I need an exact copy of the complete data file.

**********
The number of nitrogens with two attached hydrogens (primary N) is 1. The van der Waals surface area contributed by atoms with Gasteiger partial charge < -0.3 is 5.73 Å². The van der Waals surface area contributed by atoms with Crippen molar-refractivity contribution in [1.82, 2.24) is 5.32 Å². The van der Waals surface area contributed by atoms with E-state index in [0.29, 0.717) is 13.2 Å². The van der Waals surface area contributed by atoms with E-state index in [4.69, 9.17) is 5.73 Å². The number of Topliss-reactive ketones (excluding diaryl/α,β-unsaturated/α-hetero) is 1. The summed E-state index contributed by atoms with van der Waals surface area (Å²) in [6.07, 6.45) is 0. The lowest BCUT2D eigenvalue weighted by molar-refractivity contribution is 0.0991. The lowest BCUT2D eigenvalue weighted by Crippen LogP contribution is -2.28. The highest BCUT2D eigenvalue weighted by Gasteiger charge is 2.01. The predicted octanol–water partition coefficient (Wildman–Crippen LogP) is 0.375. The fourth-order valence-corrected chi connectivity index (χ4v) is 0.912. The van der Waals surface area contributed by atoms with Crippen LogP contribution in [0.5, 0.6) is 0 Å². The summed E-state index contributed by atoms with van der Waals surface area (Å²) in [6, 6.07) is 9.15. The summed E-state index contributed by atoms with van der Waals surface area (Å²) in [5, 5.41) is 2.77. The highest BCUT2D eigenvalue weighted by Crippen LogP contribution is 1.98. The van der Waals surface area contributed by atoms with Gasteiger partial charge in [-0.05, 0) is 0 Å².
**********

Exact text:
The number of nitrogens with two attached hydrogens (primary N) is 1. The van der Waals surface area contributed by atoms with Gasteiger partial charge < -0.3 is 5.73 Å². The van der Waals surface area contributed by atoms with Crippen molar-refractivity contribution in [1.82, 2.24) is 5.32 Å². The van der Waals surface area contributed by atoms with E-state index in [0.29, 0.717) is 13.2 Å². The van der Waals surface area contributed by atoms with E-state index in [4.69, 9.17) is 5.73 Å². The number of Topliss-reactive ketones (excluding diaryl/α,β-unsaturated/α-hetero) is 1. The summed E-state index contributed by atoms with van der Waals surface area (Å²) in [6.07, 6.45) is 0. The lowest BCUT2D eigenvalue weighted by molar-refractivity contribution is 0.0991. The lowest BCUT2D eigenvalue weighted by Crippen LogP contribution is -2.28. The highest BCUT2D eigenvalue weighted by Gasteiger charge is 2.01. The predicted octanol–water partition coefficient (Wildman–Crippen LogP) is 0.375. The fourth-order valence-corrected chi connectivity index (χ4v) is 0.912. The van der Waals surface area contributed by atoms with Crippen LogP contribution in [0.5, 0.6) is 0 Å². The summed E-state index contributed by atoms with van der Waals surface area (Å²) in [6, 6.07) is 9.15. The summed E-state index contributed by atoms with van der Waals surface area (Å²) in [5, 5.41) is 2.77. The highest BCUT2D eigenvalue weighted by Crippen LogP contribution is 1.98. The van der Waals surface area contributed by atoms with Gasteiger partial charge in [-0.05, 0) is 0 Å².